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LFCS seminar: Mirco Musolesi: Spatio-temporal Networks: Reachability, Centrality, and Robustness

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  • LFCS Seminar
When Apr 20, 2016
from 04:00 PM to 05:00 PM
Where IF G.07
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Title: Spatio-temporal Networks: Reachability, Centrality, and Robustness

Abstract: While recent advances in spatial and temporal networks have enabled researchers to more-accurately describe many real-world systems, existing models do not capture the combined constraint that space and time impose on the relationships and interactions present in a spatio-temporal complex network. This has important consequences, often resulting in an over-simplification of the resilience of a system and obscuring the network's true structure. In this paper, we study the response of spatio-temporal complex networks to random error and systematic attack. Firstly, we propose a model of spatio-temporal paths in time-varying spatially embedded networks. This model captures the property that, in many real-world systems, interaction between nodes is non-instantaneous and governed by the space in which they are embedded. Secondly, using numerical experiments on four empirical examples of such systems, we study the effect of node failure on a network's topological, temporal, and spatial structure. We find that networks exhibit divergent behaviour with respect to random error and systematic attack. Finally, to identify weaknesses specific to the behaviour of a spatio-temporal system, we introduce centrality measures that evaluate the importance of a node as a structural bridge and its role in supporting temporally efficient flow through the network. We explore the disruption to each system caused by attack strategies based on each of these centrality measures. This exposes the complex nature of fragility in a spatio-temporal system, showing that there is a variety of failure modes when a network is subject to systematic attack.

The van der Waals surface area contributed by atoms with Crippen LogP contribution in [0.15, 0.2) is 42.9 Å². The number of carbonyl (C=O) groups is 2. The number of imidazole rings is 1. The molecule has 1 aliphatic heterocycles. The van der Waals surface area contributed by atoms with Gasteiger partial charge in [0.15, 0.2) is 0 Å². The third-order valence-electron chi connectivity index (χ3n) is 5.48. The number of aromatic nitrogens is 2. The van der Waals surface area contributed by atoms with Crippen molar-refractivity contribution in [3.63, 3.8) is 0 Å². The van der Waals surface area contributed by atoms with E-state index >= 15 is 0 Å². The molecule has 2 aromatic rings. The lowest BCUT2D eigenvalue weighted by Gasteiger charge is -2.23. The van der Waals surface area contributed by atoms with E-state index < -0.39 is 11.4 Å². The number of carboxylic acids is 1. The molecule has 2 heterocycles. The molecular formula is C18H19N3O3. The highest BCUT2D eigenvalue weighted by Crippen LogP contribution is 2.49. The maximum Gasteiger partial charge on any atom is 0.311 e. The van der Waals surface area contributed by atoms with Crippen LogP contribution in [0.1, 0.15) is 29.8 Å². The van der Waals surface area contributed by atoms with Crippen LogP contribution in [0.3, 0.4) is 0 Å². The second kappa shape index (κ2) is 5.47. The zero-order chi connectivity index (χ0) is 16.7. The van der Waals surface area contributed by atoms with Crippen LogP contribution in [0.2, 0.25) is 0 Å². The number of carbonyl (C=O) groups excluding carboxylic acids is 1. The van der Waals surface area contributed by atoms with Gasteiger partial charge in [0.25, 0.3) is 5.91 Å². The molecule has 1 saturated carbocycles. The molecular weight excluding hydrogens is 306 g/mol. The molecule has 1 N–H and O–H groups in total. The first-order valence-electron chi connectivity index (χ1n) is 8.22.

Bio: Mirco Musolesi is a Reader in Data Science at the Department of Geography at University College London. He received a PhD in Computer Science from University College London and a Master in Electronic Engineering from the University of Bologna. He held research and teaching positions at Dartmouth College, Cambridge, St Andrews and Birmingham. He is a computer scientist with a strong interest in sensing, modelling, understanding and predicting human behaviour and dynamics in space and time, at different scales, using the "digital traces" we generate daily in our online and offline lives. He is interested in developing mathematical and computational models as well as implementing real-world systems based on them. This work has applications in a variety of domains, such as intelligent systems, ubiquitous computing,  networked systems, healthcare, security&privacy, and data analytics for "social good”. More details about his research profile can be found at:

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